Then he, and the blacksmith too, became anxious about the woman; and together they opened the door and went into the room. And what they saw when they were come into the room, Señor, was the most terrible sight that ever was seen in this world! For there, lying upon her bed, was that unhappy woman looking all distraught and agonized; and nailed fast to the feet and to the hands of her were the very same iron shoes that the blacksmith--who well knew his own forge-work--had nailed fast to the hoofs of the mule! Moreover, upon her body were the welts and the bruises left there when the blacks had beaten the mule with their cruel blows. And the woman, Señor, was as dead as she possibly could be. So they knew that what had happened was a divine punishment, and that the blacks were two devils who had changed the woman into a mule and so had taken her to be shod.
Perceiving, because of such a sign being given him, Señor, that he had committed an error, the master of that house of horror immediately went out from it--and at once disappeared completely and never was heard of again. As for the blacksmith, he was so pained by his share in the matter that always afterward, until the death of him, he was a very unhappy man. And that is the story of the Iron-shod Woman, Señor, from first to last.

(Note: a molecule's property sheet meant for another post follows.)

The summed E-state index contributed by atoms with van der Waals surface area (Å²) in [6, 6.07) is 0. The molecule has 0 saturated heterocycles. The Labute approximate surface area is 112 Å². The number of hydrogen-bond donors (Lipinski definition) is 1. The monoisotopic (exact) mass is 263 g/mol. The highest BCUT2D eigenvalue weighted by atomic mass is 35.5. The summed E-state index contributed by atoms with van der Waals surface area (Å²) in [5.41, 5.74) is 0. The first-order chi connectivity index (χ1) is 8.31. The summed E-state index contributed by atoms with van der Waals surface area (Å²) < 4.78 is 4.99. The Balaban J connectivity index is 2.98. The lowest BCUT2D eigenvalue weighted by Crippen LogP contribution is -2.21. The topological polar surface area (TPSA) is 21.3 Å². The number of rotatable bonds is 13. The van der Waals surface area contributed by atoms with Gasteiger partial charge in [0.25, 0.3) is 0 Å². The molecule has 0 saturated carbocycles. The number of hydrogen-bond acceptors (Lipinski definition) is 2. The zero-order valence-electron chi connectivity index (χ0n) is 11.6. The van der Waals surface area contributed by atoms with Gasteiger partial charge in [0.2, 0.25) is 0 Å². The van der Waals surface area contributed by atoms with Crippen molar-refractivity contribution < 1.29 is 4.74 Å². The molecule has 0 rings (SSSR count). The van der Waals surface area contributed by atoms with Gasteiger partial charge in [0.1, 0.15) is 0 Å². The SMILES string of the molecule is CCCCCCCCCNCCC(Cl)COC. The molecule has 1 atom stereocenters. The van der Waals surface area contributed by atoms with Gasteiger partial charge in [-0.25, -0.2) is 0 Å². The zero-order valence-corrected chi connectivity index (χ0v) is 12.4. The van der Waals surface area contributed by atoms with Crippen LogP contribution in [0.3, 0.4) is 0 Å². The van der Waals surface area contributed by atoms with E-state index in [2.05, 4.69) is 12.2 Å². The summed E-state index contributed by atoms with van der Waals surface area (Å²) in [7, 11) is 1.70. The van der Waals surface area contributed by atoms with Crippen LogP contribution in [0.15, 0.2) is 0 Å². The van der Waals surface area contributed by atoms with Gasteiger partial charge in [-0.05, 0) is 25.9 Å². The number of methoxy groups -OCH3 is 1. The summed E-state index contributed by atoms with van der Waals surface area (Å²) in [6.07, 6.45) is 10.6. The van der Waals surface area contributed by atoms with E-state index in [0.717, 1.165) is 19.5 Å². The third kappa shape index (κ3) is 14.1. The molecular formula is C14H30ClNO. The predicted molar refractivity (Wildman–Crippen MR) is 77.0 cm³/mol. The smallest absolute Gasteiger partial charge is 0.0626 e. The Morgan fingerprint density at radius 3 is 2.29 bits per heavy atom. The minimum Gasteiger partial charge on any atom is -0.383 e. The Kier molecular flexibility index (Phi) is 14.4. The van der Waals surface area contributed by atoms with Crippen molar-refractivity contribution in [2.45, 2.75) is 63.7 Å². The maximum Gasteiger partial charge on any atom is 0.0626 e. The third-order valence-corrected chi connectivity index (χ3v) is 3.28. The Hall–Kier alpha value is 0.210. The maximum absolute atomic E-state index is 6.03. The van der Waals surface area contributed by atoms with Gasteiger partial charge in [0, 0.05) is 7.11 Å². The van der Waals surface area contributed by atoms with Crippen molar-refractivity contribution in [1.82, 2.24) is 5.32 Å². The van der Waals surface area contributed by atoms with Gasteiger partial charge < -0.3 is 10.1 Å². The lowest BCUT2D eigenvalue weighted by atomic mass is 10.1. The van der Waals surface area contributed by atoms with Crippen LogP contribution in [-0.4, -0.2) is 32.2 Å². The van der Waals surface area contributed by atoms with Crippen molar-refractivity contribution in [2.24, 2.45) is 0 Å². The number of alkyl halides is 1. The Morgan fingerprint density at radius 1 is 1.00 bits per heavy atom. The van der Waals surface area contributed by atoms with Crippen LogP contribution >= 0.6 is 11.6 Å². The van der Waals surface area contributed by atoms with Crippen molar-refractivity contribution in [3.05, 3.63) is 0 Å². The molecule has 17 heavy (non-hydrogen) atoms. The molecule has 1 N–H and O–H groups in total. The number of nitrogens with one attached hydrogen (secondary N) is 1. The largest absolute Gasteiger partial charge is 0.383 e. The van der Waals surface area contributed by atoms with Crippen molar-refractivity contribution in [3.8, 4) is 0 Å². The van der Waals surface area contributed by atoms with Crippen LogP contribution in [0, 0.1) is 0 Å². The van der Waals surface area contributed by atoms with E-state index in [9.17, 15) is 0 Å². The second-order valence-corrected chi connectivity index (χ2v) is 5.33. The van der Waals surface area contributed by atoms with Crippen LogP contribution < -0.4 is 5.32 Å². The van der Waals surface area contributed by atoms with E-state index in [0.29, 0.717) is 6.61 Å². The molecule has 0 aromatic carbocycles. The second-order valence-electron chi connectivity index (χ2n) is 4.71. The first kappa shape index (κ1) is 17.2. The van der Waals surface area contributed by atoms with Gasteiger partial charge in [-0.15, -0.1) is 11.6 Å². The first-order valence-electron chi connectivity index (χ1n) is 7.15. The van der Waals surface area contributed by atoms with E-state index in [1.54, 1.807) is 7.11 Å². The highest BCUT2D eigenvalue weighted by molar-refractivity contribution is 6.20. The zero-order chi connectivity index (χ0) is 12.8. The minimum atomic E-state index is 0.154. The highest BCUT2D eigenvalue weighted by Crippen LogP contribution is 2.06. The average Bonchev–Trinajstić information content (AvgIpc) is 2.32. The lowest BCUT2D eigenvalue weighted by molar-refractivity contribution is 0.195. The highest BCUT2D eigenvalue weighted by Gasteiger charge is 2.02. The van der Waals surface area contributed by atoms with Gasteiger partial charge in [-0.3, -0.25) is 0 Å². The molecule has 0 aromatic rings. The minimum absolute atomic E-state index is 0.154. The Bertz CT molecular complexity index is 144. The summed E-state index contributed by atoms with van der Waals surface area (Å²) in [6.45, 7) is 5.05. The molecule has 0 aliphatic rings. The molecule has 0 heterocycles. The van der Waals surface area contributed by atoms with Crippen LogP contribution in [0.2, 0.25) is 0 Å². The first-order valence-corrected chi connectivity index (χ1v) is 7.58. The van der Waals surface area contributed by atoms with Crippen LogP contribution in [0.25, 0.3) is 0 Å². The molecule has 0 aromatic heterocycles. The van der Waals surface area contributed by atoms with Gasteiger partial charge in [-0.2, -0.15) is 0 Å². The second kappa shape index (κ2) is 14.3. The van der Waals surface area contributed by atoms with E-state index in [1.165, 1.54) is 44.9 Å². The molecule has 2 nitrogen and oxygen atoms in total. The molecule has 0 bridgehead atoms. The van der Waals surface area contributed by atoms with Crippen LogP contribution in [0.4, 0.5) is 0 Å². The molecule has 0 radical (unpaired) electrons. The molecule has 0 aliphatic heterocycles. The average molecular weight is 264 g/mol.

Doubtless this legend has for its foundation an ancient real scandal: that--being too notorious to be hushed up--of set purpose was given to the public in a highly edifying way. Certainly, the story seems to have been put in shape by the clerics--the class most interested in checking such open abuses--with the view of driving home a deterrent moral by exhibiting so exemplary a punishment of sin.
Substantially as in the popular version that I have used in my text, Don Francisco Sedano (circa 1760) tells the story in his delightful "Noticias de México"--a gossiping chronicle that, on the dual ground of kindly credulity and genial inaccuracy, cannot be commended in too warm terms.